Mauro Negri

So Funky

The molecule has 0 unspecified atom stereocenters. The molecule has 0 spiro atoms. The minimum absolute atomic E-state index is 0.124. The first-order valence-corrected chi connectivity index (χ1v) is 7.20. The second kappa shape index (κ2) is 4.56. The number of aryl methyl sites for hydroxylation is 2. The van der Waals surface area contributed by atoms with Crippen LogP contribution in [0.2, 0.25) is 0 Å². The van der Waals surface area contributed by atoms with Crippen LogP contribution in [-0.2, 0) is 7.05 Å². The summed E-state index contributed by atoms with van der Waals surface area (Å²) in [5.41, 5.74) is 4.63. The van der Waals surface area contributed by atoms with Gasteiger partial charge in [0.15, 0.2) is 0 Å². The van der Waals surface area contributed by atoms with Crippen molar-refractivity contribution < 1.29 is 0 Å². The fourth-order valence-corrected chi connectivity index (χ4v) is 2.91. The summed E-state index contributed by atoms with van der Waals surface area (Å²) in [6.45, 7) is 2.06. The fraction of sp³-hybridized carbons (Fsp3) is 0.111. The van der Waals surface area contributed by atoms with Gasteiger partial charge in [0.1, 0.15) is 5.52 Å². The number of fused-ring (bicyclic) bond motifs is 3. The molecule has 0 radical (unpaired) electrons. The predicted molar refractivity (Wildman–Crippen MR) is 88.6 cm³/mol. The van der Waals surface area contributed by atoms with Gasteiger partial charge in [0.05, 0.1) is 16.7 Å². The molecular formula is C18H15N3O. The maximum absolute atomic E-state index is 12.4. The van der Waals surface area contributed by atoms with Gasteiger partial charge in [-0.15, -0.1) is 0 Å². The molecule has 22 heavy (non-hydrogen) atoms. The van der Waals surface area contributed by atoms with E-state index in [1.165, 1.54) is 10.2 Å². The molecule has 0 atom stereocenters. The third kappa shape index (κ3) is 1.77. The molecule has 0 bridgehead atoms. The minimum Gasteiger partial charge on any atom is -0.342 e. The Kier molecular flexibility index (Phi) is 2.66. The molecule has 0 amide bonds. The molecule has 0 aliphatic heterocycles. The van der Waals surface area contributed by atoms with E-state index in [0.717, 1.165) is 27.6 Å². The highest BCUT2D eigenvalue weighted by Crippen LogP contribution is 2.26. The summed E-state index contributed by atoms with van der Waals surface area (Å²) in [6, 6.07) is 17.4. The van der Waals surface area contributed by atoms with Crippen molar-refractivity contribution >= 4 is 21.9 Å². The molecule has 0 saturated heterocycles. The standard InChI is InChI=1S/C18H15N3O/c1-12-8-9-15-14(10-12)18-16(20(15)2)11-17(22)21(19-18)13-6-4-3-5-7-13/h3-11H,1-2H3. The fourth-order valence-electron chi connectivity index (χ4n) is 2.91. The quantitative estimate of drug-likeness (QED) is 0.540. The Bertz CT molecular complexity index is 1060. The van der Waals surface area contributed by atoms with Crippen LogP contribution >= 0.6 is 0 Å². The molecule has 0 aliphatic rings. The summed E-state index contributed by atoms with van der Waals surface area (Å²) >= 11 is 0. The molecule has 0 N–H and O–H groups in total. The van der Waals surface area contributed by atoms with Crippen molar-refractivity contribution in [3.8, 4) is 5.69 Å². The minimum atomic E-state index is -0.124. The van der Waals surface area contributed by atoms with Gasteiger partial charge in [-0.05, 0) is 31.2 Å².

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Never has a title been so fitting for a European jazz record! Clarinet genius Mauro Negri put together So Funky, an avant-garde jazz/funk album that plays it deep, arty, down, and dirty. There are so many musics in the heart of this Euro funk, yet they are all held within Negri's taut jazz net. The lineup of clarinets (two on "3 3 3"), electric guitar and bass, drums, and trumpet is a provocative one. Jimmy Giuffre has done it, but no one else comes to mind, and Giuffre wasn't even thinking about funk! But Negri is different. The opening modal moments of the solo clarinet on the title track give way to an in-the-gut-bucket bassline that holds the groove steady as Enrico Rava and Negri work out their soul demons in counterpoint to one another. Bebo Ferra's guitar slips itself in -- completely solo for about 12 bars -- and then takes a proper blues-out, greasy solo proper when the rest of the rhythm section kicks back in. Yeah, he flies all over the neck like a rocker, but never moves from the beat's pocket. On "Tun Tun Ciá," Negri and Fiorenzo Delegá's bass state the melody line together -- similar to the way Jaco Pastorius and Wayne Shorter did with Weather Report -- to establish it firmly before letting it give way to Rava's gorgeous blues solo that moves from Miles Davis to Nat Adderley to Donald Byrd in its hesitant, choppy, punch-drunk way, opening up new vistas inside the rhythm for Negri and Ferra to explore against the melody. In this case, though syncopated in a slow, James Brown & His Famous Flames-style manner, the bassline is the melody, and drummer Christian Meyer kicks his fills with the snares and small tom-toms tuned high. When the riff cuts loose from the middle on out, Negri pushes himself -- and the band -- into high gear with a series of eighth and 16th notes that come rushing out of the horn like a hot spring. The dual lead runs between Negri and Ferra are staggering in their virtuosity, and when Rava joins the fray, the seams on the track split and it's a free-for-all in groove land. Things come full circle by the closer, though, an intimate duet between Negri and Fabrizio Meloni, both playing clarinets. The rhythm partner sounds like a circusy calliope playing a sad song as the improviser holds the mood and weaves in and through it, a kaleidoscopic array of tonal variations and voice modulations before the pair switch. It's seamless and warm and tender, and sends the funkiest clarinet record Europe's ever produced off with a child's lonely whisper. So Funky is great art.

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